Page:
National Council of Educational Research and Training (NCERT):
This body was established in Delhi on the 1st of September 1961. Its main objective is to help the Central Government in matters of school education in the context of a comprehensive policy and in implementing educational schemes. The NCERT was given the responsibility of educational research and development, training, extension, educational programmes, and restructuring of school curriculum and textbooks. It has played a central role in designing school curricula and textbooks with the cooperation of the Central Board of Secondary Education (CBSE). It provides guidance and cooperation in the area of primary and secondary education to the state governments. It has been involved in designing workbooks and handbooks for teachers, in teacher training, in developing teaching-learning techniques, and in conducting talent search examinations at the national level. SCERTs were established in all States on the lines of the NCERT.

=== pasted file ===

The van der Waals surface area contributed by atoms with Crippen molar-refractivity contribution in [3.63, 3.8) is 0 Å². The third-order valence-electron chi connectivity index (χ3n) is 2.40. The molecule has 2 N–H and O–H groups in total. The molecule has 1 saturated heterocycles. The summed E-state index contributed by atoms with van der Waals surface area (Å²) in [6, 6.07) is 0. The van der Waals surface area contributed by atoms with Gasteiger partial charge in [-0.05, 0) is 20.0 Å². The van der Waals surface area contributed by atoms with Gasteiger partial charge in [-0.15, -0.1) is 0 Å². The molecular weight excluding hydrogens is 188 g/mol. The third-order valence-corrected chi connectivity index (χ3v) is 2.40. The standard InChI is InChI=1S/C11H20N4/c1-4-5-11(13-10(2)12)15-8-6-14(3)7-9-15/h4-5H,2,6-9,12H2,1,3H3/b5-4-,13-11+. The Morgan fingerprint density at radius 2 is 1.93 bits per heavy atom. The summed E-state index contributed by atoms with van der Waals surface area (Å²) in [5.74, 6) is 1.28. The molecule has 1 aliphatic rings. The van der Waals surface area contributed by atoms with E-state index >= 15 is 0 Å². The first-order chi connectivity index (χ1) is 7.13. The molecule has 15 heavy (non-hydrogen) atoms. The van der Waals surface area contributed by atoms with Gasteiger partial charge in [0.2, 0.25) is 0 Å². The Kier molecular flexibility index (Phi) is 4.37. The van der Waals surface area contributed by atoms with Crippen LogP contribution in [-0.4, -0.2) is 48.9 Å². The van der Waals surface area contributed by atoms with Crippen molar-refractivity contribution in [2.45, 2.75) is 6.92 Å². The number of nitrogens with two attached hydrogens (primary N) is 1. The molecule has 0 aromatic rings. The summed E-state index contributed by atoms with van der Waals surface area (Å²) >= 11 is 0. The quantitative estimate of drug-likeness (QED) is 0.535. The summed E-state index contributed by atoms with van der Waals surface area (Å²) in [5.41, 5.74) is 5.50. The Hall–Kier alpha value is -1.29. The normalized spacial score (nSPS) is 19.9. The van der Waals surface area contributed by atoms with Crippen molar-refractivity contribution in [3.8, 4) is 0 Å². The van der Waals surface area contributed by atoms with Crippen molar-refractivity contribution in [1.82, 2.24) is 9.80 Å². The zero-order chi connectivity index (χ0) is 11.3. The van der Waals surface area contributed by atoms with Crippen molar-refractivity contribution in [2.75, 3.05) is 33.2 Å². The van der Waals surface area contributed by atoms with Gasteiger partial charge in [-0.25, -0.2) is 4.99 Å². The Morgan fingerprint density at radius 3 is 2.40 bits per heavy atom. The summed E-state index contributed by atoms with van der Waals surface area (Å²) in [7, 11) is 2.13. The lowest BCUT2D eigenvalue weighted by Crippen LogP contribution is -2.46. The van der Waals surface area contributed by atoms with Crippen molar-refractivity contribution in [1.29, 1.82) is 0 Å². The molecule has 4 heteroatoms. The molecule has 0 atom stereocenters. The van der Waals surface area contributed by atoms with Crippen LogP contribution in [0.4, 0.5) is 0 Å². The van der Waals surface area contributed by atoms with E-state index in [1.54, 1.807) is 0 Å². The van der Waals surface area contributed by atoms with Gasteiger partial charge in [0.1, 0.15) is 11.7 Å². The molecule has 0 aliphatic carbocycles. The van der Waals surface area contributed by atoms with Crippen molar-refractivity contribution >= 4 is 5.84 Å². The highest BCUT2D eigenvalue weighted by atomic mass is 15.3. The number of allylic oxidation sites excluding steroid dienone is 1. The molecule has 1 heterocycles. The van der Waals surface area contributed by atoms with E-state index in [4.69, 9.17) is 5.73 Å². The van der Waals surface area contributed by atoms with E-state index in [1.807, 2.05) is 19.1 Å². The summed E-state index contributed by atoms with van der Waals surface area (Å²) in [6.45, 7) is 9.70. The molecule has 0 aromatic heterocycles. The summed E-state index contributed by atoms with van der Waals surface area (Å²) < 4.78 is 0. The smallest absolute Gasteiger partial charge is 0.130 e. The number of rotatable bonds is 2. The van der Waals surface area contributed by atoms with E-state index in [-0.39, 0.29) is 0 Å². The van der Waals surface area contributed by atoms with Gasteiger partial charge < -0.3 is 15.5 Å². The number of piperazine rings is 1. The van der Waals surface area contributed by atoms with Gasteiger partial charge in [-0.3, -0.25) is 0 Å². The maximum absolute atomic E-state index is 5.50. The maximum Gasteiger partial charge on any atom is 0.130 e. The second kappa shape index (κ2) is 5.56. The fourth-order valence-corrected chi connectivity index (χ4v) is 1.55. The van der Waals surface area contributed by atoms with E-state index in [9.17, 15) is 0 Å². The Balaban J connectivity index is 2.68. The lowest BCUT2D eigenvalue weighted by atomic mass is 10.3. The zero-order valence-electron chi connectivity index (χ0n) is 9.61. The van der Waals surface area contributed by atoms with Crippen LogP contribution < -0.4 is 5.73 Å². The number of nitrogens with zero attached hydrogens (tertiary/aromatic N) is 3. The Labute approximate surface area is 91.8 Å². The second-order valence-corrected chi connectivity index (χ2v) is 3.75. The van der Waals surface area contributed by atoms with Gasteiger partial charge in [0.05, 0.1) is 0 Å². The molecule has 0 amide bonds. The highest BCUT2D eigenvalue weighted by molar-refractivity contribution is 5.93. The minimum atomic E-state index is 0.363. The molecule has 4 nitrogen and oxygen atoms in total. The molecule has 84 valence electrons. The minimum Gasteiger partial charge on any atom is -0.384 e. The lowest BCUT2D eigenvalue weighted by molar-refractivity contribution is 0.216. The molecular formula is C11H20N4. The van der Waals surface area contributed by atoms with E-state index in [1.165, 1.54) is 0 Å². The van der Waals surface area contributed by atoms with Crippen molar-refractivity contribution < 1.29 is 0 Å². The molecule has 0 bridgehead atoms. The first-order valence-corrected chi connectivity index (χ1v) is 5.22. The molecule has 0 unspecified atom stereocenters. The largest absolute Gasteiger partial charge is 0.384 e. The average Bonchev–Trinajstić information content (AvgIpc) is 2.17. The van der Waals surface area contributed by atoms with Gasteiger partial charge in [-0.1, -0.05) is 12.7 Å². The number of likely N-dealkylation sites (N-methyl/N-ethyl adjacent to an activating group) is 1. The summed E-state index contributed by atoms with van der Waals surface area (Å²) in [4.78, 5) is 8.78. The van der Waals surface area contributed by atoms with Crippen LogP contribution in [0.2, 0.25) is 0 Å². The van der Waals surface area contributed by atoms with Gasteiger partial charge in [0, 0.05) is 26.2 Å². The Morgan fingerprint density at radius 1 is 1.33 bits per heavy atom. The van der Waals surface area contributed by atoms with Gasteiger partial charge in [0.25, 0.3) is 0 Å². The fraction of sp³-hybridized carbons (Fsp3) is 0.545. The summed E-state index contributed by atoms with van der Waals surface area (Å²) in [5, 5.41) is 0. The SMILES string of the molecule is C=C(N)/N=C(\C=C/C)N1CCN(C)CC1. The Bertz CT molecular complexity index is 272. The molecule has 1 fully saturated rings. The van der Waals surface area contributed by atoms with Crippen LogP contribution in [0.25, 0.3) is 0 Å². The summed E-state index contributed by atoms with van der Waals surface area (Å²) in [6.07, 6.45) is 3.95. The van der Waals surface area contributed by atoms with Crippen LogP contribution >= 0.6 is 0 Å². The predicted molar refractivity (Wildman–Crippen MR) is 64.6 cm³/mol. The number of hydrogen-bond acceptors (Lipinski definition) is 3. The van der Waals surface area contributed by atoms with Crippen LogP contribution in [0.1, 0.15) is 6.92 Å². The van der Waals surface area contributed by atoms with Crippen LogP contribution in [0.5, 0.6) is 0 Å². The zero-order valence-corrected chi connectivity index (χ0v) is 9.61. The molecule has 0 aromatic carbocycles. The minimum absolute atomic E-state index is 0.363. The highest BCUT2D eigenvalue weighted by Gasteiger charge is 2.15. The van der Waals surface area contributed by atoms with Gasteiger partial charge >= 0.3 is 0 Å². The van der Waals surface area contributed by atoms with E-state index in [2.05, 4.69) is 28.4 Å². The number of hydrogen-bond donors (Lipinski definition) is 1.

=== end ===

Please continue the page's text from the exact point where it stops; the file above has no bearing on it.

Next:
The Maharashtra State Council of Educational Research and Training was established in Pune. This institute performs various functions such as improving the standard of primary education, in-service training of teachers, training in the areas of syllabi and evaluation, vocational guidance for students after Std X and Std XII exams, and other educational functions. This institute is known as the academic authority. It brings out a periodical called Jeevan Shikshan. The Maharashtra State Bureau of Textbook Production and Curriculum Research (Balbharati) was established in Pune on 27 January 1967. Balbharati prepares textbooks for school children. Textbooks are made in eight languages, namely, Marathi, Hindi, English, Urdu, Kannad, Sindhi, Gujarati and Telugu. ‘Kishor’, a monthly magazine for children, is also published by Balbharati.